In People v Tocci (52 AD3d 541, 542, lv denied 11 NY3d 858), the Court ruled that the defense request to present expert testimony had been properly denied, "since there were 11 eyewitnesses as well as additional significant corroborating evidence, and there was no indication that the jury required such testimony."Summary of this case from People v. Santiago
June 3, 2008.
Appeal by the defendant from a judgment of the Supreme Court, Nassau County (Brown, J.), rendered July 16, 2004, convicting him of robbery in the first degree (five counts), upon a jury verdict, and imposing sentence. The appeal brings up for review the denial, after a hearing, of that branch of the defendant's omnibus motion which was to suppress lineup identification testimony.
Elbert Elbert, LLP, Mineola, N.Y. (Michael D. Elbert of counsel), for appellant, and appellant pro se.
Kathleen M. Rice, District Attorney, Mineola, N.Y. (Robert A. Schwartz and Margaret E. Mainusch of counsel), for respondent.
Before: Spolzino, J.P., Carni, Dickerson and Eng, JJ.
Ordered that the judgment is affirmed.
The testimony presented at a suppression hearing revealed that a police detective received an anonymous tip indicating that the defendant had been involved in bank robberies in Nassau County. The caller also provided information regarding the vehicle that had been used in the robberies. The police observed the defendant driving this vehicle, which also matched the description offered by two witnesses of the car used by the bank robber. The police also were able to compare the photograph of the defendant received from his parole officer with the photographs of the bank robber obtained from the video surveillance cameras. These aspects of the independent police investigation sufficiently corroborated the anonymous tip so as to satisfy both the reliability and the basis of knowledge components. Thus, contrary to the defendant's contention, there was probable cause to arrest him and lack of probable cause could not be a basis to suppress any evidence ( see Spinelli v United States, 393 US 410; Aguilar v Texas, 378 US 108; People v Hetrick, 80 NY2d 344, 348; People v Brown, 256 AD2d 414, 415).
The defendant's contention that the lineup procedure was unduly suggestive because the fillers did not sufficiently resemble him, and that any in-court identification was thereby tainted, is without merit ( see People v Green, 14 AD3d 578; People v Cheung, 255 AD2d 102).
After weighing the relevant factors, the trial court properly exercised its discretion in denying the defendant's request to call an expert witness on identification, particularly since there were 11 eyewitnesses as well as additional significant corroborating evidence, and there was no indication that the jury required such testimony ( see People v Lee, 96 NY2d 157, 160; People v Pacheco, 38 AD3d 686; People v Stokes, 25 AD3d 332; cf. People v LeGrand, 8 NY3d 449).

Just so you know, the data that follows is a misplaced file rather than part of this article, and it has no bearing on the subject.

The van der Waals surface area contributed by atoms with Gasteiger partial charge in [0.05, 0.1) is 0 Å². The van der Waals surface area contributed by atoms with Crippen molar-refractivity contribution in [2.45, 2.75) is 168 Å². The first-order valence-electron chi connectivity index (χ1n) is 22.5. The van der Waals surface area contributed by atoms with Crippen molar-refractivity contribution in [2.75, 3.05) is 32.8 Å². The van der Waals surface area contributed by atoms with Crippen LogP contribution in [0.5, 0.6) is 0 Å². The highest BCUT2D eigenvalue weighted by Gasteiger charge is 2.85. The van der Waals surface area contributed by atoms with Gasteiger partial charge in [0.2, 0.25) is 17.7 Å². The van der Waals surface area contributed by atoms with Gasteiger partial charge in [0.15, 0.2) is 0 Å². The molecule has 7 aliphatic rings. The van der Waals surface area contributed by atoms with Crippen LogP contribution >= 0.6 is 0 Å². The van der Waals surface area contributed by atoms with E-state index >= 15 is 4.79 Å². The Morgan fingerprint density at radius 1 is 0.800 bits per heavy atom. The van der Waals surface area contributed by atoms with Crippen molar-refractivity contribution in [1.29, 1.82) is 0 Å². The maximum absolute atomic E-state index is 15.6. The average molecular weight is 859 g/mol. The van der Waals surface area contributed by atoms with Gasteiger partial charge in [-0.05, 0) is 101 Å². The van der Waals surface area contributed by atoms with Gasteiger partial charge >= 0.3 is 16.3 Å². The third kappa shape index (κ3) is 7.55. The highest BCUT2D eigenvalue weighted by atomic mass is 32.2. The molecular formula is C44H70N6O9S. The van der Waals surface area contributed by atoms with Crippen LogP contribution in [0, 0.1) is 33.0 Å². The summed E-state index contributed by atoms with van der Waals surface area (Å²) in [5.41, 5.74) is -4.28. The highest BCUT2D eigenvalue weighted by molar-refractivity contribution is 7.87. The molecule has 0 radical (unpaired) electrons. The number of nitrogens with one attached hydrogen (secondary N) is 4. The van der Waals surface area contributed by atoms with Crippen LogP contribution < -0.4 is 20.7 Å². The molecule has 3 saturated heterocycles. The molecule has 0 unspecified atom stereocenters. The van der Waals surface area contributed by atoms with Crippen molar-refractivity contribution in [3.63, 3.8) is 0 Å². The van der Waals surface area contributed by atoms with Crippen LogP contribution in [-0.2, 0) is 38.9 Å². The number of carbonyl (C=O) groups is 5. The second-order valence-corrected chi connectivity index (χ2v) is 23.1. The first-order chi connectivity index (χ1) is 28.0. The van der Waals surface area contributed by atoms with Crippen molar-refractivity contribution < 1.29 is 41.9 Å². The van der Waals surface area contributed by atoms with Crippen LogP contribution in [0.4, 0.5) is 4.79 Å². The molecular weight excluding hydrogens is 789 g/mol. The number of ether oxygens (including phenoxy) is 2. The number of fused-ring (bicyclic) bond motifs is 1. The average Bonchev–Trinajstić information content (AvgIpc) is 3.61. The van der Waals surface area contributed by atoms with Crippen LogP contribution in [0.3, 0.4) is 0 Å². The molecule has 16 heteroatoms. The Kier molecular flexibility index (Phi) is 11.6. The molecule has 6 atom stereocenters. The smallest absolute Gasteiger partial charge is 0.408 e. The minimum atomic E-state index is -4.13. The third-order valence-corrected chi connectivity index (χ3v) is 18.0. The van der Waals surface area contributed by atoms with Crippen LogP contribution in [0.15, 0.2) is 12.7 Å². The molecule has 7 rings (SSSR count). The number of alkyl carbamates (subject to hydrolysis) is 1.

The Supreme Court providently exercised its discretion in denying the defendant's request for an adjournment for additional time to procure certain documents ( see People v Hearns, 33 AD3d 722; People v Rodriguez, 299 AD2d 564, 564-565).
Contrary to the defendant's contention, he was properly adjudicated a persistent violent felony offender ( see Penal Law § 70.08). Since the defendant was adjudicated a second violent felony offender after his 1990 conviction, that determination was binding in the instant proceeding and the defendant could not contest the use of the 1987 conviction ( see People v Boutte, 304 AD2d 307; People v Cooper, 241 AD2d 553). Further, the defendant failed to allege any facts to support his claim that his 1990 conviction was unconstitutionally obtained, and thus did not overcome the presumption of regularity accorded to prior court proceedings ( see People v Moolenaar, 160 AD2d 658).
The sentence imposed was not excessive ( see People v Suitte, 90 AD2d 80). The defendant's claim that the sentence violated the Eighth Amendment prohibition against cruel and unusual punishment is unpreserved for appellate review ( see People v Rosario, 22 AD3d 871) and, in any event, is without merit ( see People v Thompson, 83 NY2d 477, 479; People v Rosario, 22 AD3d 871).
The defendant's remaining contentions, raised in his supplemental pro se brief, are without merit.